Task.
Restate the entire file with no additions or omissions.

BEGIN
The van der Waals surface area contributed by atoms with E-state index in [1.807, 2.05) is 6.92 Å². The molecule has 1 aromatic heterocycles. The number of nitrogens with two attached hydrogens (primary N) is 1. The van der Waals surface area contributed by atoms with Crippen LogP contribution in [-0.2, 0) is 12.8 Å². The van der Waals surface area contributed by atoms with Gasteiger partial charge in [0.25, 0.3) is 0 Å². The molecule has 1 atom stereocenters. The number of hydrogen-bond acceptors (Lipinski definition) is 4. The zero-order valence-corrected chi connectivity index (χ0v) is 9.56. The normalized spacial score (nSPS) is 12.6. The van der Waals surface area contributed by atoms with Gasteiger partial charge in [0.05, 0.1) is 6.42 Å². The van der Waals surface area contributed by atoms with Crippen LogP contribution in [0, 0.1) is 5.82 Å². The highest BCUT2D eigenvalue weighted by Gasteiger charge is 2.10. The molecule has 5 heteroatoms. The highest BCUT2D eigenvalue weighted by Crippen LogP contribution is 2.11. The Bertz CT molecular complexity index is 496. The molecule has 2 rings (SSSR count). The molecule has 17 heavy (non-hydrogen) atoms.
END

The van der Waals surface area contributed by atoms with E-state index in [1.807, 2.05) is 6.92 Å². The molecule has 1 aromatic heterocycles. The number of nitrogens with two attached hydrogens (primary N) is 1. The van der Waals surface area contributed by atoms with Crippen LogP contribution in [-0.2, 0) is 12.8 Å². The van der Waals surface area contributed by atoms with Gasteiger partial charge in [0.25, 0.3) is 0 Å². The molecule has 1 atom stereocenters. The number of hydrogen-bond acceptors (Lipinski definition) is 4. The zero-order valence-corrected chi connectivity index (χ0v) is 9.56. The normalized spacial score (nSPS) is 12.6. The van der Waals surface area contributed by atoms with Gasteiger partial charge in [0.05, 0.1) is 6.42 Å². The van der Waals surface area contributed by atoms with Crippen LogP contribution in [0, 0.1) is 5.82 Å². The highest BCUT2D eigenvalue weighted by Gasteiger charge is 2.10. The molecule has 5 heteroatoms. The highest BCUT2D eigenvalue weighted by Crippen LogP contribution is 2.11. The Bertz CT molecular complexity index is 496. The molecule has 2 rings (SSSR count). The molecule has 17 heavy (non-hydrogen) atoms.